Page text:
The death of Ahmed Chalabi of a heart attack, aged 71, is another mark that the era of the Iraq War is receding into the past, even as the consequences of it continue to shape our present.
Chalabi was for decades a largely self-appointed leader of the Iraqi resistance in exile, but what he became was a client — a creation of the West, permitted to reverse engineer the appearance of a resistance movement with generous funds. Chalabi needed the West to go to war against Iraq, and after 9/11 he got his chance, introducing to Western intelligence agencies’ prized informants for the case for war, based on suspicion of weapons of mass destruction.
We now know that those informants made it all up, and when no documentary evidence was forthcoming, the US, UK and Australia scrambled for any flimsy evidence available.
The willing gullibility, if not outright duplicity, of Western leaders in regard to this information remains one of the great betrayals of people by their elected leaders in the past century. The cynicism and disdain displayed for the necessary parts of democracy was near-total.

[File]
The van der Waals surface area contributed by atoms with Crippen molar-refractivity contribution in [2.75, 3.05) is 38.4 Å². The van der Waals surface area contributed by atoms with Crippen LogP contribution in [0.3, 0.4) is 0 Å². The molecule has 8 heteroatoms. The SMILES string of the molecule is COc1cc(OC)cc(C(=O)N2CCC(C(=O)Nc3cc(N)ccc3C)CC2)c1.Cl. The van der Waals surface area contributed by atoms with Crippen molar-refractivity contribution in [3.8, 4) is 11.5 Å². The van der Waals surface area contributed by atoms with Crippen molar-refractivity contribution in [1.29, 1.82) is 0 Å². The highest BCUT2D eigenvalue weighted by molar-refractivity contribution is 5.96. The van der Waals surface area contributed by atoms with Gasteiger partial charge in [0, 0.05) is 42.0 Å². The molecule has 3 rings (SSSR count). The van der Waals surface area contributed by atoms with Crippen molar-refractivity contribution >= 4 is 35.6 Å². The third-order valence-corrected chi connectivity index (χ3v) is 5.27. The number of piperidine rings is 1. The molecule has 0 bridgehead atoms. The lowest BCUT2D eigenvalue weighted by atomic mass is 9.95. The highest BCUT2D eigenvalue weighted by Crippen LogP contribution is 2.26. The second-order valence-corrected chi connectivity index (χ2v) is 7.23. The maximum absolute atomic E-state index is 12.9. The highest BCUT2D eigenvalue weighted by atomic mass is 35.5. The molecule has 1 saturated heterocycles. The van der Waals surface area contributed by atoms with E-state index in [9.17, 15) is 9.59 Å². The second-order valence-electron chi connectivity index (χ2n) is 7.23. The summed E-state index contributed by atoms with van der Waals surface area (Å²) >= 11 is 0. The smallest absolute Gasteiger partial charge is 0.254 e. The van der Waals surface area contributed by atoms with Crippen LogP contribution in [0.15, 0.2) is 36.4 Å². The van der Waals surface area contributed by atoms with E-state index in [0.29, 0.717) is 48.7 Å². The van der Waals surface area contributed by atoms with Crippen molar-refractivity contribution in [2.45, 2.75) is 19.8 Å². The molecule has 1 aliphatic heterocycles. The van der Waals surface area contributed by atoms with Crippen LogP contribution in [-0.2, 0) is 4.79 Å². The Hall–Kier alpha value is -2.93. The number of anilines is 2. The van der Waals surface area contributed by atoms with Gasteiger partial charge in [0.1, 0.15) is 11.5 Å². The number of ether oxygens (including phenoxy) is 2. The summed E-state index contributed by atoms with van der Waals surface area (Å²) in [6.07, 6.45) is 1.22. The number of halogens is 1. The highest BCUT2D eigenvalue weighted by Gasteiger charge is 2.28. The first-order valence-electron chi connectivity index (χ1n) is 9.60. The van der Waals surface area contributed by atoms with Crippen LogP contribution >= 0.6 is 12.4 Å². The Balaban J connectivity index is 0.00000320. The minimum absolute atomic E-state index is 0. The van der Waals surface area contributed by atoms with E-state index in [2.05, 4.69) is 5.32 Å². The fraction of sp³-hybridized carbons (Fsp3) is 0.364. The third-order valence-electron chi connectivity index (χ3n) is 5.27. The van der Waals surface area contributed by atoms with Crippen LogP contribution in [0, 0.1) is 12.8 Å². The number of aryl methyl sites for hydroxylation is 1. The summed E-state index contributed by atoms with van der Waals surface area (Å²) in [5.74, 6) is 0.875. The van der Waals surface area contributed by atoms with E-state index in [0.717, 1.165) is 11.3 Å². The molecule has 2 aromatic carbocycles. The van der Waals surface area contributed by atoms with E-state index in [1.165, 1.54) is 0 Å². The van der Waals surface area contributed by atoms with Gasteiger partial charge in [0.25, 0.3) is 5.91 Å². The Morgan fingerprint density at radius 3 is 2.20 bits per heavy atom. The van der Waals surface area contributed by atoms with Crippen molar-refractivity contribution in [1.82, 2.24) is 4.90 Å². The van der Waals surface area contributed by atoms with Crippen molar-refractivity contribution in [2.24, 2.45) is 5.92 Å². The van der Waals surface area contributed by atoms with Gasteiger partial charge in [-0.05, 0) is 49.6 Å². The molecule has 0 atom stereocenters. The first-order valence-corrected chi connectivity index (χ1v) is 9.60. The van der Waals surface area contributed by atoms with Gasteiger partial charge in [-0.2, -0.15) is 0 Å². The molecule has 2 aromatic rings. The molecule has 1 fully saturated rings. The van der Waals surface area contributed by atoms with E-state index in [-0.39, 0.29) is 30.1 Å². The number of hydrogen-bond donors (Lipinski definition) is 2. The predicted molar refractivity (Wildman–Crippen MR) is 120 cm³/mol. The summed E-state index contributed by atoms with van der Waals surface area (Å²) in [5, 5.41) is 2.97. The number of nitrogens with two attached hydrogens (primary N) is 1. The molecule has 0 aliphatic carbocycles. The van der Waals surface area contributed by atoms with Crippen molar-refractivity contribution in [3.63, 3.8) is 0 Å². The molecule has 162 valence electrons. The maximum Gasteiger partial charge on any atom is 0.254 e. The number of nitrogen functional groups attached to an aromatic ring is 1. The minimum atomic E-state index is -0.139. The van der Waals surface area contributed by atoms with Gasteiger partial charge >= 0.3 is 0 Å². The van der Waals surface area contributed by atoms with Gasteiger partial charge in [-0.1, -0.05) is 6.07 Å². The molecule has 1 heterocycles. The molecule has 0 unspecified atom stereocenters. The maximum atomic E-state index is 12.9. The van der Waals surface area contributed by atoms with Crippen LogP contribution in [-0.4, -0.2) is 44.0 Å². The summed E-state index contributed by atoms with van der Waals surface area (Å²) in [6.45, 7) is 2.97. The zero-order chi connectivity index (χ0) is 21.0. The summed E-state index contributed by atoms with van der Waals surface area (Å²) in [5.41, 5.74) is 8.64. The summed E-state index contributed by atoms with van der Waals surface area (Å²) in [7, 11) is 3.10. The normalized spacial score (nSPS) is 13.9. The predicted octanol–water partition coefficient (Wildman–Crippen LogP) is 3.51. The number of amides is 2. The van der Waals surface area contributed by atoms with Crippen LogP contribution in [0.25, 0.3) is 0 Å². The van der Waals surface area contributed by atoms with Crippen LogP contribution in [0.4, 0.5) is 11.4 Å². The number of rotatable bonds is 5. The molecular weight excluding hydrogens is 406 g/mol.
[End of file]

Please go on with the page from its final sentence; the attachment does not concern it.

The pseudo-journalists willing to go with them — in Australia they are concentrated at News Corp — are, if anything, even more contemptible.
The leaders who gave us this war are now trying to blame its catastrophic consequences on Barack Obama, a final act of cynicism to accompany Chalabi on his funeral procession. But they cannot avoid a further accounting for their actions, with the much-delayed Chilcot report on the war about to land. Years late, let’s hope it was worth the wait and that its delay was due to thoroughness, not cowardice.
If the former, there will be a fresh opportunity to hold the now discredited leaders of this disastrous passage in Western power to account, for the only reason that matters: so that we can enforce and affirm that any debate about going to war should be conducted in the spirit of truth, with the aim of avoiding all unnecessary conflict, and with a commitment to moral seriousness.